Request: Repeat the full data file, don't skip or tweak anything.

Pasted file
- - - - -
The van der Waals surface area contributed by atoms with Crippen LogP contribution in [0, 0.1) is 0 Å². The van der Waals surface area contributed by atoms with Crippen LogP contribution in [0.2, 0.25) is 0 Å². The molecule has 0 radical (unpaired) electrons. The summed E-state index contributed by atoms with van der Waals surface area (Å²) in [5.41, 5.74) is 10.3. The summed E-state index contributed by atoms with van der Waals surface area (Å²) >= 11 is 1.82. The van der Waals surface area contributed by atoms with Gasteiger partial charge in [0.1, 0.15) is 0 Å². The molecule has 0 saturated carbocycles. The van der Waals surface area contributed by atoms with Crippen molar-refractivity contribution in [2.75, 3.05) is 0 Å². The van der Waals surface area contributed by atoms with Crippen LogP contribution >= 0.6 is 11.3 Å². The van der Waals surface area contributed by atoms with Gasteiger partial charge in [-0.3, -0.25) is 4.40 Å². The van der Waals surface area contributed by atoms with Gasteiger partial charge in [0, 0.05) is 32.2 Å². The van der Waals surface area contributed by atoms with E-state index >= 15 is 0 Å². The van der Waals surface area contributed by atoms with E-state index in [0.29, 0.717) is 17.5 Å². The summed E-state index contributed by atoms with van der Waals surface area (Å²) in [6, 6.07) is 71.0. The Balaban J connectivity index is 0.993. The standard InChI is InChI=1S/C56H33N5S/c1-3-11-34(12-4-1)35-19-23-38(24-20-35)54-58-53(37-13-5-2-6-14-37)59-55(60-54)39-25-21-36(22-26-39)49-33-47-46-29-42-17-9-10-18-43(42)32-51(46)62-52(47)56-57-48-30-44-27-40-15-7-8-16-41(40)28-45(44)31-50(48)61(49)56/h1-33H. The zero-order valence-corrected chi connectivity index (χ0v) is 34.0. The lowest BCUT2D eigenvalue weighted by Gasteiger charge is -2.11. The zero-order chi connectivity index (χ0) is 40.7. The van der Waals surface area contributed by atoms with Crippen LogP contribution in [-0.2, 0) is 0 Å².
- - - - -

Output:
The van der Waals surface area contributed by atoms with Crippen LogP contribution in [0, 0.1) is 0 Å². The van der Waals surface area contributed by atoms with Crippen LogP contribution in [0.2, 0.25) is 0 Å². The molecule has 0 radical (unpaired) electrons. The summed E-state index contributed by atoms with van der Waals surface area (Å²) in [5.41, 5.74) is 10.3. The summed E-state index contributed by atoms with van der Waals surface area (Å²) >= 11 is 1.82. The van der Waals surface area contributed by atoms with Gasteiger partial charge in [0.1, 0.15) is 0 Å². The molecule has 0 saturated carbocycles. The van der Waals surface area contributed by atoms with Crippen molar-refractivity contribution in [2.75, 3.05) is 0 Å². The van der Waals surface area contributed by atoms with Crippen LogP contribution >= 0.6 is 11.3 Å². The van der Waals surface area contributed by atoms with Gasteiger partial charge in [-0.3, -0.25) is 4.40 Å². The van der Waals surface area contributed by atoms with Gasteiger partial charge in [0, 0.05) is 32.2 Å². The van der Waals surface area contributed by atoms with E-state index >= 15 is 0 Å². The van der Waals surface area contributed by atoms with E-state index in [0.29, 0.717) is 17.5 Å². The summed E-state index contributed by atoms with van der Waals surface area (Å²) in [6, 6.07) is 71.0. The Balaban J connectivity index is 0.993. The standard InChI is InChI=1S/C56H33N5S/c1-3-11-34(12-4-1)35-19-23-38(24-20-35)54-58-53(37-13-5-2-6-14-37)59-55(60-54)39-25-21-36(22-26-39)49-33-47-46-29-42-17-9-10-18-43(42)32-51(46)62-52(47)56-57-48-30-44-27-40-15-7-8-16-41(40)28-45(44)31-50(48)61(49)56/h1-33H. The zero-order valence-corrected chi connectivity index (χ0v) is 34.0. The lowest BCUT2D eigenvalue weighted by Gasteiger charge is -2.11. The zero-order chi connectivity index (χ0) is 40.7. The van der Waals surface area contributed by atoms with Crippen LogP contribution in [-0.2, 0) is 0 Å².